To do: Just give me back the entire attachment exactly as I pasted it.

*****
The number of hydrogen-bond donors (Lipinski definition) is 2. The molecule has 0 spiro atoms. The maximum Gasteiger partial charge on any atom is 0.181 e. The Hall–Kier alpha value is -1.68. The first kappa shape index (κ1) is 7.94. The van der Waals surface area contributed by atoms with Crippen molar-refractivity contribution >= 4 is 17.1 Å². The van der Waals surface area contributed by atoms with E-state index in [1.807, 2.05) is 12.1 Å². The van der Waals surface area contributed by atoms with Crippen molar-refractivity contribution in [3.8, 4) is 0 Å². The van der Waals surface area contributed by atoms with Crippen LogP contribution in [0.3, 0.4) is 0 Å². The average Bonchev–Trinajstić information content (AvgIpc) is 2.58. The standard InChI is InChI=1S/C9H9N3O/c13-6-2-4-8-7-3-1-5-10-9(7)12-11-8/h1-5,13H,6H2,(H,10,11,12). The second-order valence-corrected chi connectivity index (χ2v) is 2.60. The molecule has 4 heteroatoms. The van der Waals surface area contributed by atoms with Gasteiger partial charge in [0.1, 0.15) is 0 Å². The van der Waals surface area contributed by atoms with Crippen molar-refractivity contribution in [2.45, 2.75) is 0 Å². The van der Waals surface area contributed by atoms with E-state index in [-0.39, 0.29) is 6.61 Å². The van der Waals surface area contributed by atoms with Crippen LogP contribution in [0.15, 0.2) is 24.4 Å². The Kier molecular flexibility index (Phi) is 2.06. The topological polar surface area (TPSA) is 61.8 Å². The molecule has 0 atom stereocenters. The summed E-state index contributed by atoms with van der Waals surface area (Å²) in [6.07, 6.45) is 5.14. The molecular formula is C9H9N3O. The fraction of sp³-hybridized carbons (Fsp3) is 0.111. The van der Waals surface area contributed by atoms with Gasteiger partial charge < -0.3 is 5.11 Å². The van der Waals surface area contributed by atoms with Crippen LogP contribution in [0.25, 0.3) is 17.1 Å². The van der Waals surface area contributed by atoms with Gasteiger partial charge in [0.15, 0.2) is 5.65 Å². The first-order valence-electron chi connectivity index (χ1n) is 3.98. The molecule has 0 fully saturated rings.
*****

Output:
The number of hydrogen-bond donors (Lipinski definition) is 2. The molecule has 0 spiro atoms. The maximum Gasteiger partial charge on any atom is 0.181 e. The Hall–Kier alpha value is -1.68. The first kappa shape index (κ1) is 7.94. The van der Waals surface area contributed by atoms with Crippen molar-refractivity contribution >= 4 is 17.1 Å². The van der Waals surface area contributed by atoms with E-state index in [1.807, 2.05) is 12.1 Å². The van der Waals surface area contributed by atoms with Crippen molar-refractivity contribution in [3.8, 4) is 0 Å². The van der Waals surface area contributed by atoms with Crippen LogP contribution in [0.3, 0.4) is 0 Å². The average Bonchev–Trinajstić information content (AvgIpc) is 2.58. The standard InChI is InChI=1S/C9H9N3O/c13-6-2-4-8-7-3-1-5-10-9(7)12-11-8/h1-5,13H,6H2,(H,10,11,12). The second-order valence-corrected chi connectivity index (χ2v) is 2.60. The molecule has 4 heteroatoms. The van der Waals surface area contributed by atoms with Gasteiger partial charge in [0.1, 0.15) is 0 Å². The van der Waals surface area contributed by atoms with Crippen molar-refractivity contribution in [2.45, 2.75) is 0 Å². The van der Waals surface area contributed by atoms with E-state index in [-0.39, 0.29) is 6.61 Å². The van der Waals surface area contributed by atoms with Crippen LogP contribution in [0.15, 0.2) is 24.4 Å². The Kier molecular flexibility index (Phi) is 2.06. The topological polar surface area (TPSA) is 61.8 Å². The molecule has 0 atom stereocenters. The summed E-state index contributed by atoms with van der Waals surface area (Å²) in [6.07, 6.45) is 5.14. The molecular formula is C9H9N3O. The fraction of sp³-hybridized carbons (Fsp3) is 0.111. The van der Waals surface area contributed by atoms with Gasteiger partial charge < -0.3 is 5.11 Å². The van der Waals surface area contributed by atoms with Crippen LogP contribution in [0.25, 0.3) is 17.1 Å². The van der Waals surface area contributed by atoms with Gasteiger partial charge in [0.15, 0.2) is 5.65 Å². The first-order valence-electron chi connectivity index (χ1n) is 3.98. The molecule has 0 fully saturated rings.